Any wisdom in this area would be greatly appreciated.

Comments

  • HVACNUT
    HVACNUT Member Posts: 4,209
    The tank should be the same pressure as the system (cold). Residential pressure reducing valves are factory set to 12 psi but obviously should be checked.
  • Derheatmeister
    Derheatmeister Member Posts: 1,140
    We set our pressure on the fill 2 psi higher that the expansion tank which helps maintain that the Bladder/diaphragm is not rubbing against the inlet..
    One formular to pay attension to is that 1PSI will give you 2.31 feet of column/Static...Then add 5 psi to maintain pressure on the highest point of the system.
    On most of our 2 level residential systems we have our feed/fill valve set to 18 psi and our expansion tank to 16 psi.
  • Zman
    Zman Member Posts: 7,001
    Does the pressure rise as soon as the boiler circ turns on or does it rise after the boiler heats up?
    How are the circ, expansion tank, and gauge oriented? Air problems are often caused by improper orientation of the expansion tank and circ.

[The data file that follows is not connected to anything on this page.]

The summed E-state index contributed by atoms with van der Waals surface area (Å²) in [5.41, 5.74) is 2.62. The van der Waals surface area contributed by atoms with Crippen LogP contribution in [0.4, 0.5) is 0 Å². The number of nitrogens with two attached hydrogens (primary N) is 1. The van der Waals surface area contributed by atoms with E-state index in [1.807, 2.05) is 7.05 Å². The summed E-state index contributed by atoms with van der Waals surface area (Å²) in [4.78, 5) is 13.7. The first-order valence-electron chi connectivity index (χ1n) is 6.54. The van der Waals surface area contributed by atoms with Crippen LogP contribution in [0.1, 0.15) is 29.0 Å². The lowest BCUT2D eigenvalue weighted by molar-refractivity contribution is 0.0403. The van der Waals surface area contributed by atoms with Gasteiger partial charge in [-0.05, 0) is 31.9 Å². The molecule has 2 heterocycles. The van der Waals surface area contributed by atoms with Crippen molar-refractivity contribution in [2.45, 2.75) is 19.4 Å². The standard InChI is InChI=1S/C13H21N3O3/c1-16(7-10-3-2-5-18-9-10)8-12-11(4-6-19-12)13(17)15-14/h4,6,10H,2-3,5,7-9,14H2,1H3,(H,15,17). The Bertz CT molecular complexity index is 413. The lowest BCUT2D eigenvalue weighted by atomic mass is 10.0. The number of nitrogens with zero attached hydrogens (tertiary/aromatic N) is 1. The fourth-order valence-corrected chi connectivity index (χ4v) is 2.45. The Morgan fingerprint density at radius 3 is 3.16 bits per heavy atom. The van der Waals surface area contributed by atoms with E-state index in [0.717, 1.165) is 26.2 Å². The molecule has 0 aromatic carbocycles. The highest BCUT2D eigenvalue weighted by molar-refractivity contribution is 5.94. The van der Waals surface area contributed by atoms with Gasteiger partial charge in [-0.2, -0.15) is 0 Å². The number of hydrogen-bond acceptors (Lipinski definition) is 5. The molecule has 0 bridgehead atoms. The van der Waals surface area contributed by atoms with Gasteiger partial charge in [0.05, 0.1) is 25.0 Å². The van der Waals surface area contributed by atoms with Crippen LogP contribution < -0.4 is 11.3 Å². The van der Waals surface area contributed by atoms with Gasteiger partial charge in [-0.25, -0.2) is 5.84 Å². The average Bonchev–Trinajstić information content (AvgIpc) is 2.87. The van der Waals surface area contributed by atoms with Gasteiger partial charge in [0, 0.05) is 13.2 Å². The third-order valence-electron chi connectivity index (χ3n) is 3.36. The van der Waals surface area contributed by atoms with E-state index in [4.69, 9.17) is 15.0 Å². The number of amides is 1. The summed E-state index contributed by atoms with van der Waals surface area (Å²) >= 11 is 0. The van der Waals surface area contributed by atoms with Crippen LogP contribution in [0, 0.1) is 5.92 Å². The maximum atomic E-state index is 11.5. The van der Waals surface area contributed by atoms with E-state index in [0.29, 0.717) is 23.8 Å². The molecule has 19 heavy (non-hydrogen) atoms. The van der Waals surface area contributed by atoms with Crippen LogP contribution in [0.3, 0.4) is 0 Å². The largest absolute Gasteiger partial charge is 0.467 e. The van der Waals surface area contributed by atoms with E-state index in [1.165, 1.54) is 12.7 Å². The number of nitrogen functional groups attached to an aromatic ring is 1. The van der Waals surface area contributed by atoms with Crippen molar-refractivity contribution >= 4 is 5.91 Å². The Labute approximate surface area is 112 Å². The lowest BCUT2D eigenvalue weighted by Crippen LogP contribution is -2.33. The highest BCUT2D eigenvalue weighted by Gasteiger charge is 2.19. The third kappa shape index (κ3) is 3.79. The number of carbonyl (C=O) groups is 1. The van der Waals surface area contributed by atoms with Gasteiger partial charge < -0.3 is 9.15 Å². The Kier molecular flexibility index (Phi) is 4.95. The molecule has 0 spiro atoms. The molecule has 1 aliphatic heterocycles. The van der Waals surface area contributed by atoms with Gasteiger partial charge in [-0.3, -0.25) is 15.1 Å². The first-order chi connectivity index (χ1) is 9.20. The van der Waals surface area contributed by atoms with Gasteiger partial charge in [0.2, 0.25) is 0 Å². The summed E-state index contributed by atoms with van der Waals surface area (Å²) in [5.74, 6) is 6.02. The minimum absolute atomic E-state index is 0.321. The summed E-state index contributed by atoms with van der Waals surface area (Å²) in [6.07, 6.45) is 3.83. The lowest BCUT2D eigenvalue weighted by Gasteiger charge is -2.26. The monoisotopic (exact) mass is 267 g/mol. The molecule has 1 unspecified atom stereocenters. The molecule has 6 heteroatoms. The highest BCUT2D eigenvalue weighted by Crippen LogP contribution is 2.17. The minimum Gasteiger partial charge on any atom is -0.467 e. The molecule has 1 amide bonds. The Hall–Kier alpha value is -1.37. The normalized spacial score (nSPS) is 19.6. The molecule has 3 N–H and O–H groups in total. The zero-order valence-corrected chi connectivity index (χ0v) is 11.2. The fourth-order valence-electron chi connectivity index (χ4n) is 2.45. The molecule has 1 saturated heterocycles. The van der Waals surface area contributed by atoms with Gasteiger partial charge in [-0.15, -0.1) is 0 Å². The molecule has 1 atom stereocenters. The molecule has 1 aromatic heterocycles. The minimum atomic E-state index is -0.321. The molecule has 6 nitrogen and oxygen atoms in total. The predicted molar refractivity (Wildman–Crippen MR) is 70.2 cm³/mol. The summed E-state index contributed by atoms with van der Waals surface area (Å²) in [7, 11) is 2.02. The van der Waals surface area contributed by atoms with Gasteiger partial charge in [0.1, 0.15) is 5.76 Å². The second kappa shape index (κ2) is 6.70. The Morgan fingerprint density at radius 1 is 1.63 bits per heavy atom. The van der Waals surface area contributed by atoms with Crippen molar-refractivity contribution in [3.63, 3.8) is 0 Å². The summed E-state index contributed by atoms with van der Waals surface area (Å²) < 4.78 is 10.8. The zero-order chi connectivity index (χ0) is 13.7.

"If you can't explain it simply, you don't understand it well enough"
    Albert Einstein
    CBRob
  • hot_rod
    hot_rod Member Posts: 15,055
    The required pressure is determined by the height of the heat emitters above the boiler. For ease of math, figure 1/2 psi for every foot of distance above. If it is 28', the fill pressure should be 14 psi.
    Ideally you want some positive pressure at the highest point in the loop so add couple psi to the calculated number. For a typical 2 story home, 12 psi is adequate.

    Sounds like you need a good power purge of the system.
    Bob "hot rod" Rohr
    trainer for Caleffi NA
    Living the hydronic dream
  • dbsoccer
    dbsoccer Member Posts: 28
    I have thin wall radiant emitters that are on the floor. The highest emitter is on the second floor 6-7 feet above the boiler. (The boiler is on the main floor and it's a two story house.) In the picture below you can see the tank, scoop and prv are of a pretty standard orientation. I can use the RBFF to check/reset the pressures on both the prv and tank. From what I've gathered from your comments 12-14 psi cold should work.

    Not sure what a power purge is but I used the Fast Fill feature on the prv to purge the zones.




  • hot_rod
    hot_rod Member Posts: 15,055